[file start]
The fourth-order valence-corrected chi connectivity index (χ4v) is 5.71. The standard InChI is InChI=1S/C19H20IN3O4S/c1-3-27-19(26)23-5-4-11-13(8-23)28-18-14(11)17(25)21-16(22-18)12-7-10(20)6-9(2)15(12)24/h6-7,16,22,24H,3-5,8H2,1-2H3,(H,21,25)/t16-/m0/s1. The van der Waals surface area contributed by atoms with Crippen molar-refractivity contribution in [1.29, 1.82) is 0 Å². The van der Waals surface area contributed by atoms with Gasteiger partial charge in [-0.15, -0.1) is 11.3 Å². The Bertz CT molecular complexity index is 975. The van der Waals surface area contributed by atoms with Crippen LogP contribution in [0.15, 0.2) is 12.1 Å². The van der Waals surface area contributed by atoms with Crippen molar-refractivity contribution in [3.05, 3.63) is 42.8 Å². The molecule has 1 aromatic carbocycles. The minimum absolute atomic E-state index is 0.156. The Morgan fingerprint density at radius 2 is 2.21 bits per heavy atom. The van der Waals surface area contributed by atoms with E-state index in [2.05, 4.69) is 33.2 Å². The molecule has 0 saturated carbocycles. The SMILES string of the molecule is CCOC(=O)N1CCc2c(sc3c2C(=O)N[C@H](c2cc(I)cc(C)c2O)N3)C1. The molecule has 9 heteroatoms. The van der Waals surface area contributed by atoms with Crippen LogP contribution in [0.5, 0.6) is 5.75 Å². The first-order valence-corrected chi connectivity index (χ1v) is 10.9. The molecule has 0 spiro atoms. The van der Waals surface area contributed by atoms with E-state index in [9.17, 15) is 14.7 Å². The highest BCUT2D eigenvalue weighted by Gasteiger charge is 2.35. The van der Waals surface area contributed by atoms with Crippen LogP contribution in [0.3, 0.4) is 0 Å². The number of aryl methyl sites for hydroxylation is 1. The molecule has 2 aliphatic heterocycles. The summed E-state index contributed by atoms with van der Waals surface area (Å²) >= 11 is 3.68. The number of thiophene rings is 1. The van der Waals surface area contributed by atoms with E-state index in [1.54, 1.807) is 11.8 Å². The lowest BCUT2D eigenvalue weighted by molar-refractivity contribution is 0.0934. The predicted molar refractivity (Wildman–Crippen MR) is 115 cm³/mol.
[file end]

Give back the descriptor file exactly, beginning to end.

The fourth-order valence-corrected chi connectivity index (χ4v) is 5.71. The standard InChI is InChI=1S/C19H20IN3O4S/c1-3-27-19(26)23-5-4-11-13(8-23)28-18-14(11)17(25)21-16(22-18)12-7-10(20)6-9(2)15(12)24/h6-7,16,22,24H,3-5,8H2,1-2H3,(H,21,25)/t16-/m0/s1. The van der Waals surface area contributed by atoms with Crippen molar-refractivity contribution in [1.29, 1.82) is 0 Å². The van der Waals surface area contributed by atoms with Gasteiger partial charge in [-0.15, -0.1) is 11.3 Å². The Bertz CT molecular complexity index is 975. The van der Waals surface area contributed by atoms with Crippen LogP contribution in [0.15, 0.2) is 12.1 Å². The van der Waals surface area contributed by atoms with Crippen molar-refractivity contribution in [3.05, 3.63) is 42.8 Å². The molecule has 1 aromatic carbocycles. The minimum absolute atomic E-state index is 0.156. The Morgan fingerprint density at radius 2 is 2.21 bits per heavy atom. The van der Waals surface area contributed by atoms with E-state index in [2.05, 4.69) is 33.2 Å². The molecule has 0 saturated carbocycles. The SMILES string of the molecule is CCOC(=O)N1CCc2c(sc3c2C(=O)N[C@H](c2cc(I)cc(C)c2O)N3)C1. The molecule has 9 heteroatoms. The van der Waals surface area contributed by atoms with Crippen LogP contribution in [0.5, 0.6) is 5.75 Å². The first-order valence-corrected chi connectivity index (χ1v) is 10.9. The molecule has 0 spiro atoms. The van der Waals surface area contributed by atoms with E-state index in [9.17, 15) is 14.7 Å². The highest BCUT2D eigenvalue weighted by Gasteiger charge is 2.35. The van der Waals surface area contributed by atoms with Crippen LogP contribution in [0.3, 0.4) is 0 Å². The number of aryl methyl sites for hydroxylation is 1. The molecule has 2 aliphatic heterocycles. The summed E-state index contributed by atoms with van der Waals surface area (Å²) >= 11 is 3.68. The number of thiophene rings is 1. The van der Waals surface area contributed by atoms with E-state index in [1.54, 1.807) is 11.8 Å². The lowest BCUT2D eigenvalue weighted by molar-refractivity contribution is 0.0934. The predicted molar refractivity (Wildman–Crippen MR) is 115 cm³/mol.